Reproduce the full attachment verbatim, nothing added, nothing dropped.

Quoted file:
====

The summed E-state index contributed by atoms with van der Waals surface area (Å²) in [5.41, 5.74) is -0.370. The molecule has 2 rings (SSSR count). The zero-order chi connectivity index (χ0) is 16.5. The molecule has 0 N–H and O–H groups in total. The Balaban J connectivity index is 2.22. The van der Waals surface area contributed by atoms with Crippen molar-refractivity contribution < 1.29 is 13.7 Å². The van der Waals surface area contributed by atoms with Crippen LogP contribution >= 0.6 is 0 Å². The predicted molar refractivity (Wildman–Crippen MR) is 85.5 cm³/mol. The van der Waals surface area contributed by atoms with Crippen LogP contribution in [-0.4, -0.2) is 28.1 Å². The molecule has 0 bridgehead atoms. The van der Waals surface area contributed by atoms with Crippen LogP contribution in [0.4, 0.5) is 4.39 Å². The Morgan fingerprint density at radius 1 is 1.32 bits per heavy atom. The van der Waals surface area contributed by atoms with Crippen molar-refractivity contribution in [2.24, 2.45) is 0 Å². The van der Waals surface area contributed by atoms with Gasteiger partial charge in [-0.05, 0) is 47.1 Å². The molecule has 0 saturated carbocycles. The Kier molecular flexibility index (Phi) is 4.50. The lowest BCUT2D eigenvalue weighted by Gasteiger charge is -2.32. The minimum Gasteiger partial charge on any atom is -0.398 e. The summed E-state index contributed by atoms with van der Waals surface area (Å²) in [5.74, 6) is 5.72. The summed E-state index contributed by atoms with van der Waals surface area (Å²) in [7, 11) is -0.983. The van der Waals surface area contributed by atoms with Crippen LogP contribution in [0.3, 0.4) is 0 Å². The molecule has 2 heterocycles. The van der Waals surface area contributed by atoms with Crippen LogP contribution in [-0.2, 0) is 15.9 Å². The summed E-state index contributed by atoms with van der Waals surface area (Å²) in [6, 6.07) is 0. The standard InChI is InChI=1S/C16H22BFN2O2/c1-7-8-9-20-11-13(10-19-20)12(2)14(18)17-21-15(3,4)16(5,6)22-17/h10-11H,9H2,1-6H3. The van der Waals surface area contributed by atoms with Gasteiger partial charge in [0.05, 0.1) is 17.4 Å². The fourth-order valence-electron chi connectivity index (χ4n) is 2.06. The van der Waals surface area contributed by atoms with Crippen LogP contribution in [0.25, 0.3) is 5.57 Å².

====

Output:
The summed E-state index contributed by atoms with van der Waals surface area (Å²) in [5.41, 5.74) is -0.370. The molecule has 2 rings (SSSR count). The zero-order chi connectivity index (χ0) is 16.5. The molecule has 0 N–H and O–H groups in total. The Balaban J connectivity index is 2.22. The van der Waals surface area contributed by atoms with Crippen molar-refractivity contribution < 1.29 is 13.7 Å². The van der Waals surface area contributed by atoms with Crippen LogP contribution >= 0.6 is 0 Å². The predicted molar refractivity (Wildman–Crippen MR) is 85.5 cm³/mol. The van der Waals surface area contributed by atoms with Crippen LogP contribution in [-0.4, -0.2) is 28.1 Å². The molecule has 0 bridgehead atoms. The van der Waals surface area contributed by atoms with Crippen LogP contribution in [0.4, 0.5) is 4.39 Å². The Morgan fingerprint density at radius 1 is 1.32 bits per heavy atom. The van der Waals surface area contributed by atoms with Crippen molar-refractivity contribution in [2.24, 2.45) is 0 Å². The van der Waals surface area contributed by atoms with Gasteiger partial charge in [-0.05, 0) is 47.1 Å². The molecule has 0 saturated carbocycles. The Kier molecular flexibility index (Phi) is 4.50. The lowest BCUT2D eigenvalue weighted by Gasteiger charge is -2.32. The minimum Gasteiger partial charge on any atom is -0.398 e. The summed E-state index contributed by atoms with van der Waals surface area (Å²) in [5.74, 6) is 5.72. The summed E-state index contributed by atoms with van der Waals surface area (Å²) in [7, 11) is -0.983. The van der Waals surface area contributed by atoms with Crippen LogP contribution in [0.3, 0.4) is 0 Å². The molecule has 2 heterocycles. The van der Waals surface area contributed by atoms with Crippen LogP contribution in [-0.2, 0) is 15.9 Å². The summed E-state index contributed by atoms with van der Waals surface area (Å²) in [6, 6.07) is 0. The standard InChI is InChI=1S/C16H22BFN2O2/c1-7-8-9-20-11-13(10-19-20)12(2)14(18)17-21-15(3,4)16(5,6)22-17/h10-11H,9H2,1-6H3. The van der Waals surface area contributed by atoms with Gasteiger partial charge in [0.05, 0.1) is 17.4 Å². The fourth-order valence-electron chi connectivity index (χ4n) is 2.06. The van der Waals surface area contributed by atoms with Crippen LogP contribution in [0.25, 0.3) is 5.57 Å².